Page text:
The story of Virgin and it’s founder is inextricably linked to the world of flight. Whether it be spaceships, aeroplanes or hot-air balloons – the sky has never been the limit.
Richard Branson has always been passionate about getting people in the air – a passion that began manifesting itself in his early years, thanks in part to one of the Royal Air Force’s most famous pilots, Sir Douglas Bader.
Commissioned in 1930 as a Royal Air Force (RAF) officer, Douglas Bader was involved in a devastating plane crash, which left him a double amputee. Bader was soon discharged from the RAF, but would return after the outbreak of the Second World War as a squadron leader. He quickly became a house-hold name and a symbol of courage, hope and British resistance.
Throughout his time with the RAF Bader was captured on several occasions. Despite the loss of both his legs he made several daring escape attempts and as a result was repeatedly moved from one risoner of war camp to another, ultimately ending up in the notorious Colditz Castle until he was finally set free after four years of captivity. His life was later immortalised by Kenneth Moore’s Portrayal of him in the classic movie ‘Reach For The Sky’ and his position as a Great British hero. Bader had become an inspiration to disabled and able-bodied people alike, demonstrating an ability to stay driven, face challenges and ‘get on with your life’.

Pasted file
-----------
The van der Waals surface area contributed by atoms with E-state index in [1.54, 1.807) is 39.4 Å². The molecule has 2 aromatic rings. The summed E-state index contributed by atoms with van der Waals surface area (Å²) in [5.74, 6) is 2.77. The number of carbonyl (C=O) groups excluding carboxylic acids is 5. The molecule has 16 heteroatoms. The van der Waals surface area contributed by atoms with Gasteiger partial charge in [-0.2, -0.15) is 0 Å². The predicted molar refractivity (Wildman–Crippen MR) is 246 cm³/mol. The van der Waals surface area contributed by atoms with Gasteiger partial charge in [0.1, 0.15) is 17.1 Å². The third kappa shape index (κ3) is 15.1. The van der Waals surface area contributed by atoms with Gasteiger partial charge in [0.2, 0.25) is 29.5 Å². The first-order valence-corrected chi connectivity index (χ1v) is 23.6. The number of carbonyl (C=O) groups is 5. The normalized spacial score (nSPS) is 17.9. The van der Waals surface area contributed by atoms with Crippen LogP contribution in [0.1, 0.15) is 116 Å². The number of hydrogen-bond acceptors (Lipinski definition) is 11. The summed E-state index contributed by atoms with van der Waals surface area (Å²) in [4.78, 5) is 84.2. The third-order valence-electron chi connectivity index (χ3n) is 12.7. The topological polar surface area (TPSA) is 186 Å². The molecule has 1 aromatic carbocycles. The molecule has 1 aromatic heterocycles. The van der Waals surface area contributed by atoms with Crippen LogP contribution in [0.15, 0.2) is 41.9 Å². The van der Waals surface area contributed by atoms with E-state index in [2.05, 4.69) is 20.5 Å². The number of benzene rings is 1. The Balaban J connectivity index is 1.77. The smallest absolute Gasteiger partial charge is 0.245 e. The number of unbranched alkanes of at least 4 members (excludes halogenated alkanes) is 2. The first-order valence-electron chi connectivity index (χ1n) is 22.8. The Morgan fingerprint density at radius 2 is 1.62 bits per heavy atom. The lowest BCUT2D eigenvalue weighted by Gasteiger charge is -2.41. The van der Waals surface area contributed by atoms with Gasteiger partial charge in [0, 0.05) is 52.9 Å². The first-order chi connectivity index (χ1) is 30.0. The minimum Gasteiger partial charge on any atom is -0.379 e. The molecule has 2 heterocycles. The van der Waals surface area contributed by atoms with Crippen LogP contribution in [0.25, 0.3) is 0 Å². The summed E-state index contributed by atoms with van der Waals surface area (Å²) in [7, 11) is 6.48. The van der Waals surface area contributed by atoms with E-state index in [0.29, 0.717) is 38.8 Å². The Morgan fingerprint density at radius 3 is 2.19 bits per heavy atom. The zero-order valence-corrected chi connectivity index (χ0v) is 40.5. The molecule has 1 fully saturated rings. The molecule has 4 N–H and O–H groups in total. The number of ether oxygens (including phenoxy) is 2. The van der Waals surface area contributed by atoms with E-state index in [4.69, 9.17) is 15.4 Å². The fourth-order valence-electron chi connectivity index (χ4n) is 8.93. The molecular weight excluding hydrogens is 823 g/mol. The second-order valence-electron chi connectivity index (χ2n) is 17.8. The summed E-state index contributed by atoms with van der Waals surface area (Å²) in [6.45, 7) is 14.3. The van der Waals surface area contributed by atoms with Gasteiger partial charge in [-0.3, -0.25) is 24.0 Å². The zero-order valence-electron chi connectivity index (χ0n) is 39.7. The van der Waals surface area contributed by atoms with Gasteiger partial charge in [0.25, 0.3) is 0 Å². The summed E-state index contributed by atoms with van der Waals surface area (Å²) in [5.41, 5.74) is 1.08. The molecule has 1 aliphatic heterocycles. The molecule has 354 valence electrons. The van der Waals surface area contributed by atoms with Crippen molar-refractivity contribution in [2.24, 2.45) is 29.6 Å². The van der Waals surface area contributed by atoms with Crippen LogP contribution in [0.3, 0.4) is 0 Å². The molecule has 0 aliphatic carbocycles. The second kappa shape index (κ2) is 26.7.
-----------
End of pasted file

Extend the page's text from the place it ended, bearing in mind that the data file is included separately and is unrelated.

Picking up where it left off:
“I was very fortunate to have known Douglas Bader as a child, since my Aunt Clare was perhaps his best friend,” said Richard Branson. “He used to sit on the lawn and tell us stories of how he’d escaped on so many occasions from prisoner of war camps in Germany until they finally confiscated his legs. Being a seven-year-old ‘Nasty’ myself, I used to run off with his legs to hide them only to find out that he could use his arms just as well as his legs and I never got far! His spirit of adventure had an enormous influence in my life as he had on millions of others. He literally reached for the sky.”